The memorial itself—a platform with a stone entrance, framed overhead in metal beams to resemble a half-built, or half destroyed, house—was surrounded by low plantings, bright with the fall gold of ginkgos, the purple spikes of Mexican bush sage, and the silver green of olives.
At the base of the bluff, there was a sign announcing the memorial, posted below a slightly tilted, permanent, warning sign. “Fire Danger Today MODERATE. Be Fire Safe!”
Beyond the speaker podium across the valley was a view of the Rockridge heights that had burned, now lined with vegetation and large, newer, houses and beyond that, the towers of San Francisco and Emeryville, and the Bay.
It grew considerably warm on the open-air platform, below a bright, almost cloudless, sky. There was haze over the Bay in the distance, but no wind blew down the canyons. The roar of freeway traffic was a constant in the background.
An intermittent stream of bicyclists passed by; some stopped and curiously watched a few minutes of the ceremony, before peddling off again up or down the steep hill.
Mayor Tom Bates
Berkeley Mayor Tom Bates spoke next, telling essentially the same story he had recounted at a City Council meeting a few weeks before. Serving in the Legislature at the time of the Fire, he said, “we were all shocked at what we saw.” Fire units came from all over the State, but couldn’t communicate by radio with each other, there was “no command structure” for the whole operation, and “Berkeley firefighters had not trained on wildfires in the hills.” “It was a disaster”.
“I was so livid I introduced legislation saying ‘we’re going to have one fire department’, and they all freaked out”, Bates recalled. Eventually, reforms included improving communications, getting universal connectors so one department could use another jurisdiction’s hydrants, and formation of on-going coordination bodies like the Hills Emergency Forum that involves several East Bay cities, entities, and districts.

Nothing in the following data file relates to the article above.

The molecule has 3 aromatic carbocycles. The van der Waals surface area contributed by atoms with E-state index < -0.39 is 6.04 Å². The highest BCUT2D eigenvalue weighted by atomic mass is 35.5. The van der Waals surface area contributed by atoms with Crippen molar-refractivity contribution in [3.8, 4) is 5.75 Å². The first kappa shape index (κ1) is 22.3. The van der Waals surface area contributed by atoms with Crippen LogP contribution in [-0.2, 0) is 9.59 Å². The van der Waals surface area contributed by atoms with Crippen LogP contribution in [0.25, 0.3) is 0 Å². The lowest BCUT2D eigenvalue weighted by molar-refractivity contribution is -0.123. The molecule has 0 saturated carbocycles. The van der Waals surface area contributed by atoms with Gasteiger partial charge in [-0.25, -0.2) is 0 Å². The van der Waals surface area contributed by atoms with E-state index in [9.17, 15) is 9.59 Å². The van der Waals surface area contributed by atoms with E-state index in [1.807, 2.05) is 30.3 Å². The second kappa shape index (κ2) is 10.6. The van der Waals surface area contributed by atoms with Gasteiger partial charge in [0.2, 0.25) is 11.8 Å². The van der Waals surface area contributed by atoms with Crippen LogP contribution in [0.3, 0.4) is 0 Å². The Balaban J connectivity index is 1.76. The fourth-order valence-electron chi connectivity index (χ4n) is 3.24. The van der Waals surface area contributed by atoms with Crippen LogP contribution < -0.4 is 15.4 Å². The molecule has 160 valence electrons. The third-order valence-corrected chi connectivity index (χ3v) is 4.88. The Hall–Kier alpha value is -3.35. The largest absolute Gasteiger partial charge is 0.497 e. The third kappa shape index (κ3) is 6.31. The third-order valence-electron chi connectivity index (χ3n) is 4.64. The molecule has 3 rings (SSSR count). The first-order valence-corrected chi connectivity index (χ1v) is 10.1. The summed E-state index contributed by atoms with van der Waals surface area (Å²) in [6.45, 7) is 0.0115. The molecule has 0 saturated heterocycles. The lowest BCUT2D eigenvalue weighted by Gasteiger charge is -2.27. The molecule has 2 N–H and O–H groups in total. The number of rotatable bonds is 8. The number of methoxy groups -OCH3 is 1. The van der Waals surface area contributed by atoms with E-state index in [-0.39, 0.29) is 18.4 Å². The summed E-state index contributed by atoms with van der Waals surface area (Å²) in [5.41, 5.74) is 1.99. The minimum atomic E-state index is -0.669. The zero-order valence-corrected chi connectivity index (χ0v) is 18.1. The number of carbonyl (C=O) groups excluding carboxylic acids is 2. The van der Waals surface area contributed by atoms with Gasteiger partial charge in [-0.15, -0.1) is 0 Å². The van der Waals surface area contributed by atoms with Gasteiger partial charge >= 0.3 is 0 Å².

“They train together, they work together, and they ended up being one of the best firefighting units in the world”, Bates said of the local fire departments.
“In looking back, I’m just so proud of the progress we made”, he concluded. “Hopefully we won’t have to go through this again, but if we have to, I feel like we’ll be ready.”
Oakland Fire Chief
Interim Fire Chief of Oakland, Mark Hoffmann, spoke next, telling the crowd “I know many of you individually and I rarely have a chance to thank you all together.”
“There will fires in the future in this area” he emphasized. “We have done a lot of training, we have done a lot of preparation.” Personal equipment, hoses, and fire engines have been upgraded. “We are all on the same page” in terms of mutual response, he said. “We have inter-operability.”
Hoffman recalled his personal experience of the fire twenty years ago. “I was so out of my element as a structure fire fighter”, he said. Now, Oakland regularly sends crews to help fight wildfires in Southern California and the Sierra foothills as part of interagency cooperation and training routine.
He brought the gathering back to the personal nature of the tragedy. “We’re here because people lost their lives and lost their properties” twenty years ago. “I’d like to personally share my condolences with you.”
“There WILL be another fire”, he emphasized again. “There will be another earthquake. And preparedness is the key.”
He concluded by noting that an estimated two thirds of the people now living in the Oakland Hills weren’t residents there twenty years ago. “So please, choir in front of me, help carry the word.” “When the next one happens, and it will, hopefully it will be no where close to what we experienced 20 years ago” because of preparation and awareness.
Berkeley’s Fire Chief
“I remember the smell of smoke, and the smoke turning daylight into darkness”, Chief Deborah Prior of the Berkeley Fire Department told the crowd. In 1991 she was on the Berkeley force, but visiting her mother on a day off when the Fire started.